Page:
It was 1979 when John Lister and his friends discovered the ruins of an old flour mill nestled deep in a Gloucestershire valley. Encircled by a river and set on the edge of an ancient wood, the Mill had remained untouched for half a century. The place was full of dreams. Influenced by the Arts & Crafts movement, valuing the skills of people and craftsmanship, they were inspired to restore the shell of a mill building – this was the project they had been looking for.

They rebuilt the mill themselves. All machinery was sourced second hand, and which we still use to this day – our roller stands date back to the 1920s. Searching out old equipment, working out the mechanics of it and giving it a new lease of life means the mill is full of character. Our French burr stones were sourced from disused watermills and we dress and maintain these stones ourselves. Quarried from the Marne valley, this type of stone was (and is) prized by millers for its incredibly hard-wearing qualities, allowing for precision with stone grinding methods.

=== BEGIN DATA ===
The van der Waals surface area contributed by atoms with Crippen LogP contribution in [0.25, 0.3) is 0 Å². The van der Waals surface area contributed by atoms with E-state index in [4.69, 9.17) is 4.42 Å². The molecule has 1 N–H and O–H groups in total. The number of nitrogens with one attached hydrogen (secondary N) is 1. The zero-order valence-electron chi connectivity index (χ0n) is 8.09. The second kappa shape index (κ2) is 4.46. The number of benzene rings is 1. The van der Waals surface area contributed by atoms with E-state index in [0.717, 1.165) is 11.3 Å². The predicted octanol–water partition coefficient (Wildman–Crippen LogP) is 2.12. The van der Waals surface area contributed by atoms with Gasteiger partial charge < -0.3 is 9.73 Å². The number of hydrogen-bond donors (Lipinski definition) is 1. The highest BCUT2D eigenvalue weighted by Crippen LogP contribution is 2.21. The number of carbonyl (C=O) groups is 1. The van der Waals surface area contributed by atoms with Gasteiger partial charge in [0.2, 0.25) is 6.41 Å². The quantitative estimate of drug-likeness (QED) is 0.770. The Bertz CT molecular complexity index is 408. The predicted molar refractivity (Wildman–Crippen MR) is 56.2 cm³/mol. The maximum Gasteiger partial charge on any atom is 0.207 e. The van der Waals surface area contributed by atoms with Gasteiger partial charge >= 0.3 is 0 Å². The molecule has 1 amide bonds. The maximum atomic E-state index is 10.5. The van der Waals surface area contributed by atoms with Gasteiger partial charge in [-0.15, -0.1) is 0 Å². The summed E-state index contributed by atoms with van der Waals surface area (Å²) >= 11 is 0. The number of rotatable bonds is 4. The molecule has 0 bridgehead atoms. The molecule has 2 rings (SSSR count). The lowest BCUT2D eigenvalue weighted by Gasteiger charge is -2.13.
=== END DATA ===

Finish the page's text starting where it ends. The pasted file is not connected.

We are always looking forwards and evolving how we operate. Our Mill is now powered by energy from 100% renewable sources, including from our own solar panels. Any excess heat from the milling processes is converted into heating for our offices and provides hot water all year round.

We have eliminated plastic from all our website retail orders, which are packaged in FSC certified boxes made entirely from recycled paper fibres and which are 100% recyclable and compostable.

The Mill, surrounding river and millpond are home to a thriving and diverse ecosystem, including wild brown trout, kingfishers, damselflies and otters. Now we have completed the restoration of the millwheel we are working on generating our own electricity from it and the river that flows under the Mill.